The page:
Who was Cerdic of Wessex and What Did He Do?

The life of King Cerdic is so shrouded in mystery, there is doubt he even existed at all. Was he a Germanic conqueror, a British noble, or a descendant of the Romans? Did he fight the legendary King Arthur or, as some have suggested, was he indeed King Arthur himself? Read on to find out about Cerdicus, the first king of Wessex.

History Rulers
3 May 2023

Diving into the enigmatic life of King Cerdic of Wessex, one is immediately confronted with a tantalising web of myth, mystery, and conjecture that continues to perplex historians and fuel the imagination of storytellers.

Wessex, from the Old English form of ‘West Saxon’ was part of the heptarchy, the seven Anglo-Saxon kingdoms. It grew to become the most powerful in England and gave the country Æthelstan, the first king of a unified England. But its beginnings were rather more humble.

Much of what we know about Saxon king Cerdic was written in the Anglo-Saxon Chronicle around 400 years after he died. In its pages, he was the founder and the first king of Wessex, but over the course of the last 1,500 years, documented truths became intertwined with stories, legends, personal agendas and myths and there’s not enough genuine evidence to create a full story. This is why later historians, writers and chroniclers were compelled to fill in the blanks to fit their own narratives. Therefore it becomes almost impossible to separate fact from fiction.

What we are left with is an intriguing and complex web of interpretation, conjecture and mystery. This is the story of Cerdic of Wessex.

The Prelude to King Cerdic

Cerdic of Wessex (Photo: powerofforever via Getty Images)

Nothing is known about the early life of Cerdic. According to the Anglo-Saxon Chronicle, he arrived in Britain on the Hampshire coast in 495 with five ships full of warriors, including his son Cynric, probably from modern-day Germany. He was victorious in a battle with the Britons – supposedly on the day they landed – and established a base in what became the kingdom of Wessex.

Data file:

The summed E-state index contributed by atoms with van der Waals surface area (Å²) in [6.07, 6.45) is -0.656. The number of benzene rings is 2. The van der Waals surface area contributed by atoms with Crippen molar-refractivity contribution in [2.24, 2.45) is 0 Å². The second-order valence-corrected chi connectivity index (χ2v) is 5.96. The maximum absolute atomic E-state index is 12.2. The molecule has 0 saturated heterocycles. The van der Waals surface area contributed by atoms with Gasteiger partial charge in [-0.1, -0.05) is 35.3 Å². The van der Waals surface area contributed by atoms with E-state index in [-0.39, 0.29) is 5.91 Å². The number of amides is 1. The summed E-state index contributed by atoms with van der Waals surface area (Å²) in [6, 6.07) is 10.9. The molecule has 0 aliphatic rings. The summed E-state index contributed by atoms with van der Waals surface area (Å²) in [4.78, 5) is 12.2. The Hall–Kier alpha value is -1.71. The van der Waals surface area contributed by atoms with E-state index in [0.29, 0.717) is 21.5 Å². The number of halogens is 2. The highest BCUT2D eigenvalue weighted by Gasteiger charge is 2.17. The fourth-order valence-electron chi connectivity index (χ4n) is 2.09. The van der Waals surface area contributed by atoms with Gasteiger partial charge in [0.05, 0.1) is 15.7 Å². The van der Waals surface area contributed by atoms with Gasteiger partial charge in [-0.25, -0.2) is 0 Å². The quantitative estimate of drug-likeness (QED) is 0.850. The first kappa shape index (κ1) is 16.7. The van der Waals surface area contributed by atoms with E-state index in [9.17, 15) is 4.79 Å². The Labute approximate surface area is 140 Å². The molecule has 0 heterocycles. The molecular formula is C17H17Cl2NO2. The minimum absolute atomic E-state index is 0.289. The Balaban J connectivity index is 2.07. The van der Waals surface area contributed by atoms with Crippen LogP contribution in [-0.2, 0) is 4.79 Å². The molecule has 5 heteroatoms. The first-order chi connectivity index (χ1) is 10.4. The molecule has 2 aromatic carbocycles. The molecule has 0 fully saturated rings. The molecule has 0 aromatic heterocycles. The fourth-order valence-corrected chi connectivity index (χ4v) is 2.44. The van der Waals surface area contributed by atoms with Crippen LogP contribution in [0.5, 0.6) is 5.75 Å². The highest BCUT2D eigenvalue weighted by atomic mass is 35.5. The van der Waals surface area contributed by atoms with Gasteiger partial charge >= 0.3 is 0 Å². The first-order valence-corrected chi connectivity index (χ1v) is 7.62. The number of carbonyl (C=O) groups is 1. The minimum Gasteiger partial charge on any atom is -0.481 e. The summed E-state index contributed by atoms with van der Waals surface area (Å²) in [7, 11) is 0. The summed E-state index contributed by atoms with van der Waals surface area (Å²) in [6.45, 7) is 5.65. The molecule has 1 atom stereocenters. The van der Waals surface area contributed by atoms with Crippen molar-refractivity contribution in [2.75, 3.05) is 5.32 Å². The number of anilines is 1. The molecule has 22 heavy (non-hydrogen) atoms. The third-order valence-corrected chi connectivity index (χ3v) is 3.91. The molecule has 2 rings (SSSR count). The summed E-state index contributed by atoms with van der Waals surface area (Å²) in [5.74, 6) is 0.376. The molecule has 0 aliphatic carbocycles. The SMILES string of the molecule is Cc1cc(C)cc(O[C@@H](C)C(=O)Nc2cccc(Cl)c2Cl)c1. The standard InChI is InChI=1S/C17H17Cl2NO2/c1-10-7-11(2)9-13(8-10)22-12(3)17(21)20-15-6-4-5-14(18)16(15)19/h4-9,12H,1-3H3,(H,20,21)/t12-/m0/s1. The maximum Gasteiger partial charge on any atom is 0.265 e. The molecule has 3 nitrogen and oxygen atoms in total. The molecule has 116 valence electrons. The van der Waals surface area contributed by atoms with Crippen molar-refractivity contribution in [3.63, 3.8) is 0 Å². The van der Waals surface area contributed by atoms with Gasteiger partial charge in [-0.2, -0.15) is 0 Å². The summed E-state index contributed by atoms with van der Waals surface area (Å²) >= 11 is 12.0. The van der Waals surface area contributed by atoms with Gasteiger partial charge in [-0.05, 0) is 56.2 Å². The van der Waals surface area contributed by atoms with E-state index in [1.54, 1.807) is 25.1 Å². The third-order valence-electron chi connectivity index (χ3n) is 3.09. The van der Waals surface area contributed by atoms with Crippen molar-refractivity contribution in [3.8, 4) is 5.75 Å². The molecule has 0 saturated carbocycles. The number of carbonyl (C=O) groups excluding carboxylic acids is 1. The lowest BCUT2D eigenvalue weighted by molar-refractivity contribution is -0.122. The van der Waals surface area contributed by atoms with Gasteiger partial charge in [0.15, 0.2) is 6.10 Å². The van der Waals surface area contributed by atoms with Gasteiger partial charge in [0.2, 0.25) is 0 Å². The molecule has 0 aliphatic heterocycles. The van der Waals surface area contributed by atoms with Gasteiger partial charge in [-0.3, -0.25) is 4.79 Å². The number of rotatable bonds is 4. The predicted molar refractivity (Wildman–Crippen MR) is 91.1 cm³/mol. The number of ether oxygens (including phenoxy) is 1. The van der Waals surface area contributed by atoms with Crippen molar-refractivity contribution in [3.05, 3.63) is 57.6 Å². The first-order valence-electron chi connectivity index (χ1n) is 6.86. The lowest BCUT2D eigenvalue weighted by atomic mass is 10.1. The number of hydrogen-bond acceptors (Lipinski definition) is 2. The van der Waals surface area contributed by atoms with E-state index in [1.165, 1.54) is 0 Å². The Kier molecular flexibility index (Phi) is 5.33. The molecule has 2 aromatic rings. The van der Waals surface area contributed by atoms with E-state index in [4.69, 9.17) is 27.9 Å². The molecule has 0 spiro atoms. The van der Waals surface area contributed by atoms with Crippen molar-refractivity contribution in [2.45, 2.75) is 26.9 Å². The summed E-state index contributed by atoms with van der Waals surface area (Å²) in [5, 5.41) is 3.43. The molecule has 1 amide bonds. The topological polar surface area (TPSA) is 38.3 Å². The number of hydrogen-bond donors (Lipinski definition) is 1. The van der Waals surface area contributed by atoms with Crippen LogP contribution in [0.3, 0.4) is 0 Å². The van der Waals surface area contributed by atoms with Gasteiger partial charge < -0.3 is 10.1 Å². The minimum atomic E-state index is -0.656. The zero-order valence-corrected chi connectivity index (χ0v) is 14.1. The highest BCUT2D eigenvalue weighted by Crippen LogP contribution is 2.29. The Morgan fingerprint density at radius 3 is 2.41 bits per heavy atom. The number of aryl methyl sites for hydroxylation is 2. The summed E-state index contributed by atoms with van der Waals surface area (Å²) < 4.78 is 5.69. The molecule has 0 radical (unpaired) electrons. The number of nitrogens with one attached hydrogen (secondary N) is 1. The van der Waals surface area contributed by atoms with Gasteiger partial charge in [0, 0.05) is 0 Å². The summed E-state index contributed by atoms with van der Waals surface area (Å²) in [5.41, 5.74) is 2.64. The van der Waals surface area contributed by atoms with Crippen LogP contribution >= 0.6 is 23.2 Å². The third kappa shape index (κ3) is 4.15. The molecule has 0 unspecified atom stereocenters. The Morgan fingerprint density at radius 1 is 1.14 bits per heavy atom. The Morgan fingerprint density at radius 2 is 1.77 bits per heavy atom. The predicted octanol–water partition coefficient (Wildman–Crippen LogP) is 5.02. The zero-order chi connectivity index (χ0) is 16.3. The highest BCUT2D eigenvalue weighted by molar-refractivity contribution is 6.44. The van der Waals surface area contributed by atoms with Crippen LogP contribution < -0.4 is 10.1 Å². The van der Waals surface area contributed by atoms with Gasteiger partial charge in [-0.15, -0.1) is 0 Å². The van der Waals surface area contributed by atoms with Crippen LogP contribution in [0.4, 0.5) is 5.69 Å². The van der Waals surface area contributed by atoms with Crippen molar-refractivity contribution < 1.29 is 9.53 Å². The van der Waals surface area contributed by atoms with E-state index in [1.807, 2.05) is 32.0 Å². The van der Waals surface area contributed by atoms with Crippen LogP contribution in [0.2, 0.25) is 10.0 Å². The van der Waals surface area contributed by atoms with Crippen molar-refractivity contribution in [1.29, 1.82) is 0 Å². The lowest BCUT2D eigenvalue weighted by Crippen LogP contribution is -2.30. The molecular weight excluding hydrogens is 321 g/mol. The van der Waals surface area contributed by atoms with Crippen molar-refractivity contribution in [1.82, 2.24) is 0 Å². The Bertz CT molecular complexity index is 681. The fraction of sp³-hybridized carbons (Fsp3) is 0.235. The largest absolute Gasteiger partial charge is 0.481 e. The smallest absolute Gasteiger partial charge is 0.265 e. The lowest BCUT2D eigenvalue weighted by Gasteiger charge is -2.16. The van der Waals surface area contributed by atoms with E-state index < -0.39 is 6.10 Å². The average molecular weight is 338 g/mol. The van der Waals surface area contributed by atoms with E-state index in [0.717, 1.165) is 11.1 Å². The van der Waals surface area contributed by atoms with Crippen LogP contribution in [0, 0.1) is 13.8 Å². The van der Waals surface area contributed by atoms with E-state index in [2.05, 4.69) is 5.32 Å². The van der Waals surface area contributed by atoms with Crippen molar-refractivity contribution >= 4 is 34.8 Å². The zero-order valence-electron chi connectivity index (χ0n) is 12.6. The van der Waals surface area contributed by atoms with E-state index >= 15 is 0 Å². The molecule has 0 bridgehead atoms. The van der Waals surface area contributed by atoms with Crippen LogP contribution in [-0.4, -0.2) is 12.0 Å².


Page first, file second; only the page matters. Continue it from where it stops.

There is a void of information until 508 when it is said Cerdic and Cynric killed an ancient king of the Britons called Natanleod along with five thousand of his men at what has been identified as Netley Marsh in Hampshire.

In 519, father and son defeated the Britons at a place known then as Cerdicesleag, now believed to be Charford in the New Forest and was either proclaimed, or proclaimed himself, the first king of Wessex.

Like much of the life of the Saxon king Cerdic, conjecture and an element of guesswork play a prominent role in his biography. It was said that after establishing a kingdom and having an army and navy at his disposal, he conquered the Isle of Wight in 530 which he bequeathed to kinsmen named Stuf and Wihtgar.

Cerdic of Wessex & Arthurian Legend

Battle of Mount Badon (Photo: Print Collector via Getty Images)

King Arthur is a central figure in British legend but the histories of Arthur and king Cerdic have become inextricably linked.

One source suggests they fought at the Battle of Mount Badon in 520 and another says Cerdic was Arthur’s nephew or even his son. Yet another maintains that Cerdic was in fact King Arthur himself. How much is truth and how much is the result of a millennium and a half of fanciful storytelling will remain forever unknown.

Cerdicus in Latin, the story of the first king of Wessex has been told and retold thousands of times by many ancient historians, writers, religious men and chroniclers all looking to further a particular agenda. It’s therefore perhaps understandable as to why the lives of these early Anglo-Saxon kings are mired in such mystery.

Saxon King Cerdic - Death & Legacy

Cynric in battle (Photo: Heritage Images via Getty Images)

Cerdic of Wessex is generally believed to have died of natural causes in 534. The throne passed to his son Cynric who reigned for a little over twenty-five years.

As with his life, his legacy is one of conjecture. It’s believed he laid the foundations for the kingdom of Wessex to eventually thrive. According to some historical writings, every English sovereign aside from Canute, Hardicanute, Harold I & II and William the Conqueror are his direct descendents.


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